Bake 20 minutes. Check level of water in larger, shallower pan; if you need to add more to maintain the 1 inch depth, do it now. Remove foil cover from loaf pan, then slide everything back into the oven (be careful not to get any of the baking water into the loaf pan!). Bake 35 minutes longer. When done, the edges will be slightly risen and may have a few cracks, but the center will still seem uncooked—OK. Remove loaf pan to cooling rack.

Allow pan to stand at room temperature for 40 minutes to 1 hour. During this time, any risen edges will sink back to their original level, the center may sink very slightly, and the cake will probably start to pull away from the pan's foil lining. A slightly uneven top surface is not a problem.

Chill the cake uncovered, still in the pan, for 3 to 4 hours, until completely cold. To turn out, loosen any foil overhang from sides of pan. You'll need a serving plate larger than 8-1/2 by 4-1/2 inches, and I like to use a rectangular plate here. Place the serving plate top side down over the top of the chilled cake, then grasp both loaf pan and platter in both hands and invert. Remove the loaf pan, then gently peel off the foil (it should come off easily). Wrap the cake tightly in plastic wrap, then return it to the refrigerator.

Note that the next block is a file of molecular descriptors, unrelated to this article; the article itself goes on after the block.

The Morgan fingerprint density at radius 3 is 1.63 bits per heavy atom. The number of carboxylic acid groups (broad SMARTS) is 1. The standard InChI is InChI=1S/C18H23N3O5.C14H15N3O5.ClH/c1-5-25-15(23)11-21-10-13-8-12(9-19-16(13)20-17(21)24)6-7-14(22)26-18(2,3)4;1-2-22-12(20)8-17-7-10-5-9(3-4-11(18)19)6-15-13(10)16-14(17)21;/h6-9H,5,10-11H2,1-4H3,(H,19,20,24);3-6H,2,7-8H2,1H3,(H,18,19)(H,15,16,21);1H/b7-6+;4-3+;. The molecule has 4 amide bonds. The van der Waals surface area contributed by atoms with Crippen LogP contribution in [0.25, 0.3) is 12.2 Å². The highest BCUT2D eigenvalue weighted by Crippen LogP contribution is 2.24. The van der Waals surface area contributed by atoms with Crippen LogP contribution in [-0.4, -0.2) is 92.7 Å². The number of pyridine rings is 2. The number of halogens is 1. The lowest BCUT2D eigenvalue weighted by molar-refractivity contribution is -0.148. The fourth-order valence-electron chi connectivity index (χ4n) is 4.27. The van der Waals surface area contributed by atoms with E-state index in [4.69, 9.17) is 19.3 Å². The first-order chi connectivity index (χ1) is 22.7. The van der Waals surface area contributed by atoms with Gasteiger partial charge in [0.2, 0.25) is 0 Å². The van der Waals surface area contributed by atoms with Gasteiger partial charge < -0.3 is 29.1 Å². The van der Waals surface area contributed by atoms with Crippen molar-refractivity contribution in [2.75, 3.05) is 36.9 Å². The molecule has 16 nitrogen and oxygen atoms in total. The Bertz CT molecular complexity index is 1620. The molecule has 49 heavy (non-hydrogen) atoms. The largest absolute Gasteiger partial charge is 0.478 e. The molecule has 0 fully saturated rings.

To cut this, you'll need a large, sharp, straight-edged knife. Place the dessert near a sink and unwrap it. Run the knife blade under hot water, then shake off. Make slices about 1/2 inch thick; the slices will cling to the knife, and you'll have to ease them onto serving plates by running a toothpick between the slice and the knife blade. Make sure you run the knife blade under hot water and shake it off before cutting each slice; you'll need one or two slices per serving (if you use two slices per serving, you can cut them a bit thinner; overlap the slices slightly at one end for presentation). Cover the serving plates loosely with plastic wrap so the slices won't dry out, then let the cut slices stand at room temperature for about 30 minutes before serving.

Just before serving, place a dollop of lightly sweetened whipped cream to the side of each serving, or spoon some creme anglaise onto the plate surrounding the dessert. Garnish with mint leaves and/or raspberries and/or chocolate shavings.

 

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Copyright © 2000 Francesca Chocolate Productions. All Rights Reserved.

Stephanie Zonis provides the above information to anyone, but retains copyright on all text. This means that you may not: distribute the text to others without the express written permission of Stephanie Zonis; "mirror" or include this information on your own server or documents without my permission; modify or re-use the text on this system. You may: print copies of the information for your own personal use; store the files on your computer for your own personal use only; and reference hypertext documents on this server from your own documents.

 
Paris

This page created April 2000